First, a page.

Edward Keith Pousson writes stirringly in Pneuma that …both Pentecostals and Charismatics must avoid the trap of over institutionalization. Renewal creates new patterns and structures for ministry and missions. But eventually, these become organizations that quench the Spirit. As movements become mature institutions, they tend to “domesticate” the Spirit and the kingdom of God. When this happens, God always sparks a renewal somewhere on the periphery of the ecclesiastical structures of the day. Then, old wine skins often burst rather than stretch to accommodate the new things God is doing. The question for Pentecostals and Charismatics is this: how can they continue to provide the necessary structures and strategies for evangelism, missions and church growth without quenching spontaneous spiritual dynamics? Traditional centralized, hierarchical institutions are increasingly ineffective for cross-cultural missions, while informal Third World models and strategies are multiplying and becoming increasingly effective.

UPCI General Superintendent Kenneth Haney brought up the struggle against over institutionalization in his annual address at the UPCI General Conference in September, 2005. In reference to the UPCI World Evangelism Center office building in a suburb of St. Louis, Haney emphasized that “St. Louis is not the Vatican. The grassroots is where the revival is.”

On the part of the FMD, Foreign Missions General Director Bruce Howell has made mention of this refocus on the grassroots, writing in his annual letter to the UPCI Board of General Presbyters in 2005, “We are continuing to push decision making down to the grass roots level.” Daniel Scott also brought up the concern of over institutionalization in the context of the Global Council.

Institutions need to continually be revived….It is well established that new doctrines are not to be entertained, but new methods for ministry and missions should remain the priority of the leadership. Much like the mother of Samuel taking new garments to a growing child, new patterns and new methods will address the effectiveness of world missions. The church while answering these needs must keep the program simple and not succumb to the temptation to over institutionalize the church body.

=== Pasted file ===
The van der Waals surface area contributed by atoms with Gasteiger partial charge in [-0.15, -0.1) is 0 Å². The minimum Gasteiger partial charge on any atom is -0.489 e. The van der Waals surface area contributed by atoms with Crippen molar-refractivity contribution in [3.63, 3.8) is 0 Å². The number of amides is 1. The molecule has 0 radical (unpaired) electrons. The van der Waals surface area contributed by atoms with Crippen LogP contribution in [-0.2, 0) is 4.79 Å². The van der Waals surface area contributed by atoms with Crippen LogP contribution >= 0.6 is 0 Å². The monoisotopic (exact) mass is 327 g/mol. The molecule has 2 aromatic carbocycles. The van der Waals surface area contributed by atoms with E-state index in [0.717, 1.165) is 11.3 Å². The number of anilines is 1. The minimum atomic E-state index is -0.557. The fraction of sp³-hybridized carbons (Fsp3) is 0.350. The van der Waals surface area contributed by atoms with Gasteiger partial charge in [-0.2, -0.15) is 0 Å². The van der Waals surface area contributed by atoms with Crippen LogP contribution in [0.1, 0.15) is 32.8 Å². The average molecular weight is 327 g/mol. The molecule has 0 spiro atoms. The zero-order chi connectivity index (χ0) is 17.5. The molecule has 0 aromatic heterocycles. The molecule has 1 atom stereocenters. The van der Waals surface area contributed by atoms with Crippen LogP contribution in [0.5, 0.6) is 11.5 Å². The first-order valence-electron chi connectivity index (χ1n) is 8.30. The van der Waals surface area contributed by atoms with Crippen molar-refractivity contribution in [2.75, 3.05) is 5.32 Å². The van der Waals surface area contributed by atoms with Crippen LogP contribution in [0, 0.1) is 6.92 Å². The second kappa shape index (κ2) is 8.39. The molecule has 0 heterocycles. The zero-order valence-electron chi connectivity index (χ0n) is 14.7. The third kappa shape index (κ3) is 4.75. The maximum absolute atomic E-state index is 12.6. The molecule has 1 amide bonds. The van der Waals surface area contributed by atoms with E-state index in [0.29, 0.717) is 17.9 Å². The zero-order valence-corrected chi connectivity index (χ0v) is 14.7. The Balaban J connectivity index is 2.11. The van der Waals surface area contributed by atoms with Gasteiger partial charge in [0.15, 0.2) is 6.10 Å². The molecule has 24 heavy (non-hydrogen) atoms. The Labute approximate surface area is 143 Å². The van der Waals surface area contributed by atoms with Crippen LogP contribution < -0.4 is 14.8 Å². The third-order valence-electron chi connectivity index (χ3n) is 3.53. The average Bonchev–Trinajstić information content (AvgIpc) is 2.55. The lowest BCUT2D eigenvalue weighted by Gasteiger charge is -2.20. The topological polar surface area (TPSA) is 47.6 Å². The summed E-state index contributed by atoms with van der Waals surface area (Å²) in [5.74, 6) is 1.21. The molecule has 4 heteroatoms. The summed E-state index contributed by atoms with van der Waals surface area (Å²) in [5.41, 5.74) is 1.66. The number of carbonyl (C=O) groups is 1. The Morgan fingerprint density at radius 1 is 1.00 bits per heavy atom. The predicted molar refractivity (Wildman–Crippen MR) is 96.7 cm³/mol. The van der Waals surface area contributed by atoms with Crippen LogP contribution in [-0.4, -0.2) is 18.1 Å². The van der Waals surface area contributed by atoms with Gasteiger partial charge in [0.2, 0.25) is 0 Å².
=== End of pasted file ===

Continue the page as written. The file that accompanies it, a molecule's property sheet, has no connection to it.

Celebrating Local Church Investment in World Missions

Amidst the present challenges there is reason to rejoice and to look into the future with hope.
This reason is not just based upon new paradigms and methods, but on a deeper, proven characteristic that already is very much a part of the values, thinking and practices of the UPCI. Grant McClung, notes that “Pentecostals have traditionally, since their inception, given generously to the cause of missions,” and that “Pentecostals are doing the job because they put their money where their heart is.” The United Pentecostals are certainly no exception.

Considering the financial aspect of partnerships, funding from local churches has enabled the work of missions to continue forward for six decades in the UPCI. In the year from July 1, 2004 to June 30, 2005, the UPCI Foreign Missions Division received a grand total funding of $27,593,811.44. Of that grand total, $8,126,796.82 was contributed by the 56,785 members of 570 churches in the United States and Canada that provided their Sunday school attendance for FMD per capita calculations, at an average per capita contribution of $143.12 per year. The 3,537 churches in the US and Canada cooperating with the FMD’s world missions giving program gave an average of $522.85 per month to world missions, with an aggregate total of approximately $1,849,312.94 per month given to missions.
This is cause to celebrate. This kind of generosity confirms that regardless of the system in place for supporting world missions, the heart of the UPCI is in the right place. The organization certainly has come a long way from its early days, as far as sheer amount of missions commitment, and has preserved the passion for missionary efforts that has characterized it from the beginning. In the face of the challenges this paper engages, this is an encouraging reminder that the situation is not a grim one. In the big scheme of things, the United Pentecostal Church International in the United States and Canada is a missionary movement, and the people making up the vast majority of its local churches are missions-minded Christians. Fortunately, what seems to be needed is not so much a stimulation of basic missions passion; rather, it is merely a retooling of the support raising system and a stimulation of local initiative in missions partnerships.